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Predatory bears

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An Alaska National Guard Pavehawk helicopter descends onto the site of a Bird Creek bear attack

Wildlife authorities in Alaska’s largest city were Monday searching for a wounded black bear believed to be involved in a deadly, Sunday attack on a 16-year-old runner.

The body of Patrick Cooper was found in heavy cover just off a popular trail up Bird Ridge in the Chugach Mountains Sunday afternoon. A search for him began after his brother reported a phone conservation in which the missing runner described being chased by a bear.

According to witnesses at the scene, the conversation between the two young men ended but the phone continued to transmit sounds of a scuffle.

Wildlife experts warn against running from an attacking black bear. They say such bears, rare as they might be, are chasing people as prey and humans should fight back in any way they can with any means at hand.

Cooper was described by friends as a special needs student in Anchorage, and it was unclear if he’d had any training into how to deal with Alaska bears. But Bird Ridge did not appear a very bear-dangerous place on Sunday.

Beneath blue skies in warm, sometimes hot, weather, it was busy with runners, spectators and officials involved with a mountain run up the popular Bird Ridge Trail. Given the number of people swarming the ridge, some observed it might have been the state’s safest place for a near-wilderness run on Sunday.

Cooper was among the last of dozens of runners hiking down the trail after the run when the bear attacked.

After the phone call to his brother, his brother and mother, who’d also run the race, notified race organizers of what was happening. Gangs of runners almost immediately started up the mountain to look for Cooper. They located the teenager and the bear while authorities were still rushing to the scene.

Brad Benter, a master’s runner, said he was with a group of teens who found themselves on one side of the bear with John Weddleton, an Anchorage municipal assemblyman, alone on the other side.

Tough terrain

“We got there right away,” Benter said.

The bear was in very rough, brushy country beneath a steep, talus-covered slope some distance off the main Bird Ridge Trail. Benter, a wildlife biologist with considerable experience in the Alaska backcountry, said the terrain was such it was unlikely the bear could have dragged Cooper into the thicket.

Other runners said all indications were that Cooper got chased off the main trail onto one of the many sides trails that parallel the trail. It is possible he got into rough terrain and injured himself or died before the bear attacked. Alaska State Troopers said an investigation into the cause of death is continuing.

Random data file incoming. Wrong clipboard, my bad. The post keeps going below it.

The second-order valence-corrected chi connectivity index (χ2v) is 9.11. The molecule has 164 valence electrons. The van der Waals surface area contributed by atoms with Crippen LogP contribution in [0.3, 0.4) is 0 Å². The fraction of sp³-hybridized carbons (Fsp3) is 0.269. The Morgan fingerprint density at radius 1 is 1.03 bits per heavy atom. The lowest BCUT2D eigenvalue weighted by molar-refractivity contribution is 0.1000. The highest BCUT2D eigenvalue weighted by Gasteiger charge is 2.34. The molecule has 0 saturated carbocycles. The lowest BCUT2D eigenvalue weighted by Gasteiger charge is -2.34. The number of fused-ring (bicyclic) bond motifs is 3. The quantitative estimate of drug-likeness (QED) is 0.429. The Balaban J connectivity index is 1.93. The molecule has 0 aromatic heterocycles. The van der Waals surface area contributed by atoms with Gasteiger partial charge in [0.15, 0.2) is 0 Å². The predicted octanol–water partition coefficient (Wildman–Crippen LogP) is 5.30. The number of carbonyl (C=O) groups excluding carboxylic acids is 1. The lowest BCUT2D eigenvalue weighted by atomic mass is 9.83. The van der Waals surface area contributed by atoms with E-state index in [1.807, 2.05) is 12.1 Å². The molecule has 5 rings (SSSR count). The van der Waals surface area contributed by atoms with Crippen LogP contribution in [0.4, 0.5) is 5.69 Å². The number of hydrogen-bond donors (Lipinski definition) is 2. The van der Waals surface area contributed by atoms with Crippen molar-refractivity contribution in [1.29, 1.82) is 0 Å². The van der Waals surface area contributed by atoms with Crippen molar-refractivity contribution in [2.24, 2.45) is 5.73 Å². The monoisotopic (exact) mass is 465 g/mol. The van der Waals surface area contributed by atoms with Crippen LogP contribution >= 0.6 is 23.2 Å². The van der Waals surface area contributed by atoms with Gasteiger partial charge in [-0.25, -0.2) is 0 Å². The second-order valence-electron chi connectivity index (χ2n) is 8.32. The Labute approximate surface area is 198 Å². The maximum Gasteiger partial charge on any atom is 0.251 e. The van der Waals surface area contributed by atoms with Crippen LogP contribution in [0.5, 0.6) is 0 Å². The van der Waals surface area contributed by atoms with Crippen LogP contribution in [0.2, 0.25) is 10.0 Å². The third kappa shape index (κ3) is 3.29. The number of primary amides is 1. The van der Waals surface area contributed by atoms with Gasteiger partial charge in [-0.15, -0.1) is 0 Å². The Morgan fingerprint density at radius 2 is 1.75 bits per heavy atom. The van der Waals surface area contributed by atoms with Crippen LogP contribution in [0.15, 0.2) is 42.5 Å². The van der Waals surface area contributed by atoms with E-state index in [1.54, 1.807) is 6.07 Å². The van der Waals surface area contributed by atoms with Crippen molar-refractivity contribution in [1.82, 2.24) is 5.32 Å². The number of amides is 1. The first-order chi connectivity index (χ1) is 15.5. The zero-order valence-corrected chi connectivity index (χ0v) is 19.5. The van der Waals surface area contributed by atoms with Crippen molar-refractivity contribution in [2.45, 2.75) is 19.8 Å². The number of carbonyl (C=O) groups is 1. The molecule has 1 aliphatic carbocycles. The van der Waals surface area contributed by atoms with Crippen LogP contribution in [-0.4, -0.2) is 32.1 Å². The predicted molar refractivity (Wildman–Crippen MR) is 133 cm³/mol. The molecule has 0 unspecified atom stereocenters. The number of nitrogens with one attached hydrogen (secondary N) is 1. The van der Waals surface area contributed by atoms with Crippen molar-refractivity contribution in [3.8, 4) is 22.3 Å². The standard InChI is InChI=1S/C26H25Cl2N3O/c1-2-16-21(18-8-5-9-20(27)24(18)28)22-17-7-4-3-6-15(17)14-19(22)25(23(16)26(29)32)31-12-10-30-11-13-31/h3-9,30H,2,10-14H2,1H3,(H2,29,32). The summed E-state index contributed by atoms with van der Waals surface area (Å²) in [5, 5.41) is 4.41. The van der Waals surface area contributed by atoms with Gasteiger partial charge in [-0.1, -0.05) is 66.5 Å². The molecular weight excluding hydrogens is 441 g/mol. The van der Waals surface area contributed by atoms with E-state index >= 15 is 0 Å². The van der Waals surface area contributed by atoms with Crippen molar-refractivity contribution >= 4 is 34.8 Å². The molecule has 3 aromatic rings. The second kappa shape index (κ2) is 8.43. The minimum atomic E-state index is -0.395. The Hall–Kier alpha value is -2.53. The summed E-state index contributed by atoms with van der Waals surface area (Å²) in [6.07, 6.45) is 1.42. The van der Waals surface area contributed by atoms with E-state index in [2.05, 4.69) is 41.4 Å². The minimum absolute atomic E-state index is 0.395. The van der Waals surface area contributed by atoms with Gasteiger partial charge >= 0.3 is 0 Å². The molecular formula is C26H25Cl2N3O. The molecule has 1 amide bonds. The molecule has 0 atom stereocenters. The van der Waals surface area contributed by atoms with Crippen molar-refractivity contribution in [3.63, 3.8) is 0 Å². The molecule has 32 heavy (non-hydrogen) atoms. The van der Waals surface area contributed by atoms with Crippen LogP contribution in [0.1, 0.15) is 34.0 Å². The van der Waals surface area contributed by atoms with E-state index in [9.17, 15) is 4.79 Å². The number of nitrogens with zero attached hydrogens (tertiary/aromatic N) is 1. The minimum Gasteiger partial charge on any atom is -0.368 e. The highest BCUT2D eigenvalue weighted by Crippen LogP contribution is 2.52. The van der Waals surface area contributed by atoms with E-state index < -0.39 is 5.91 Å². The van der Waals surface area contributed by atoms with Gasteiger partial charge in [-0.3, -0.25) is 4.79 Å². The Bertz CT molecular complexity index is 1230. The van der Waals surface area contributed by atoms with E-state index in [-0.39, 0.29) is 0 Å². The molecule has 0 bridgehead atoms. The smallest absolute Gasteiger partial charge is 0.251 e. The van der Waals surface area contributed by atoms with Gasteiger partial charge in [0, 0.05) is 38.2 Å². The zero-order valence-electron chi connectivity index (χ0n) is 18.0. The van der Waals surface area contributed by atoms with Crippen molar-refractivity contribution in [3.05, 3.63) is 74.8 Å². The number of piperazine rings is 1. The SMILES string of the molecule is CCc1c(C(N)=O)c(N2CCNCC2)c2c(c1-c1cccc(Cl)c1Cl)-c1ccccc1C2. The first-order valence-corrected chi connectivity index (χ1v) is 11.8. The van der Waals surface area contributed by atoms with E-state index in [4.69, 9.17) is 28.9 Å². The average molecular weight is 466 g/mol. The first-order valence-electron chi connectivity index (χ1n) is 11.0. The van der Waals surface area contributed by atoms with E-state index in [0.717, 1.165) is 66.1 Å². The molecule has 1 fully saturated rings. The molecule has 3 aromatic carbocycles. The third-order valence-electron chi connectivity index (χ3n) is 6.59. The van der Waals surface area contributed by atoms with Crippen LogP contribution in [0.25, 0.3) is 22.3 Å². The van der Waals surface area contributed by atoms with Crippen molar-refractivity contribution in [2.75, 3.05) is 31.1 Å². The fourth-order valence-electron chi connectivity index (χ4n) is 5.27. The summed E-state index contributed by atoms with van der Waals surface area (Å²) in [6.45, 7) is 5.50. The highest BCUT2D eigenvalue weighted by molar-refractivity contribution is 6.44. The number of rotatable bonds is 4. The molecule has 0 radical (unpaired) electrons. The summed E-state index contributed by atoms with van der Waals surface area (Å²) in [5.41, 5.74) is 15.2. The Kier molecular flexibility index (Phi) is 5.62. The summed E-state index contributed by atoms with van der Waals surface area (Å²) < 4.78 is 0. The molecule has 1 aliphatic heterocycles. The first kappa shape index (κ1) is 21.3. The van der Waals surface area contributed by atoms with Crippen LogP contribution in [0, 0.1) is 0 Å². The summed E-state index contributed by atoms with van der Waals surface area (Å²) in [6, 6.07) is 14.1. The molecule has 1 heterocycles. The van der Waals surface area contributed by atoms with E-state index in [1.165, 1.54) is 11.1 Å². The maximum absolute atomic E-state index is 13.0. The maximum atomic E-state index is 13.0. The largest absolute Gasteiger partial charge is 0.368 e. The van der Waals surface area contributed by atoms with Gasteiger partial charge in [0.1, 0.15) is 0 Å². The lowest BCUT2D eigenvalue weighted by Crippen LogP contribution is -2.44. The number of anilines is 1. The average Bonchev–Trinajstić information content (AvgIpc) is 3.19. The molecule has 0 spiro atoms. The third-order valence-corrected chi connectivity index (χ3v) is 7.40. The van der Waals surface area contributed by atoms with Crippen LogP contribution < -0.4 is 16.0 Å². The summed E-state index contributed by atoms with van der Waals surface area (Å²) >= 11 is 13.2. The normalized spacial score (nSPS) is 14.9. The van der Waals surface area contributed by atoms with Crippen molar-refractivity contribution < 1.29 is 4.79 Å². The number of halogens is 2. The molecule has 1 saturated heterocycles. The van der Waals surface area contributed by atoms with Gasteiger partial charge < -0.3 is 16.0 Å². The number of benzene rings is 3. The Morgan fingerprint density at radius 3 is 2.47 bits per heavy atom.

Unarmed except for pepper spray, Benter said his group yelled back and forth with Weddelton about what to do. Benter said he has had experience with the failure of bear spray on adrenaline-charged bears and wasn’t sure about organizing the kids into a team to drive the bear off for fear someone else might get hurt.

“(The bear) didn’t have any fear of the group,” he said.

There was also a concern about pushing the bear into Weddleton, a lone, relatively small man. Weddleton, Benter said, could see Cooper’s body and described the young man as motionless and bloody. The bear didn’t respond to Weddleton’s efforts to drive it off either, and Benter said that in a subsequent phone conversation with authorities his group was told to “stand down.”

“It was no fun being there for an hour and a half (afer that),” he said.

Eventually, a Chugach State Park ranger arrived with a shotgun and reportedly put a slug in the head of the bear only to have it disappear into the  brush.  The carcass has yet to be found despite considerable searching on Monday, Marsh said.

Right bear?

Whether authorities shot the bear that attacked Cooper has yet to be determined.

A number of bears were seen in the Bird Ridge area on Sunday. There was a report of a lone grizzly and a sow black bear with cubs. The latter rarely attack people and almost never pursue people as prey as is thought to have been the case here.

“The attack appears to be predatory in nature,” Ken Marsh, a spokesman for the Division of Wildlife in the Alaska Department of Fish and Game said Monday.

Predatory attacks by black bears are rare but well documented in North America. Canadian bear researcher Stephen Herrero and fellow scientists found 63 deaths in 59 such attacks over a 110 year span in the U.S. and Canada.

Their 2011 study – “Fatal attacks by American black bear on people: 1900 to 2009” – fingered wilderness bears as more dangerous than their urban area cousins, and noted a serious uptick in attacks in the last 50 years.

“There were 3.5 times as many fatal attacks in Canada and Alaska but only 1.75 times as many black bears, and much less human contact for black bears in Canada and Alaska,” the study said. “Some jurisdictions had no fatal black bear attacks but had large estimated black bear populations. Of fatal attacks, 86 percent occurred between 1960 and 2009.”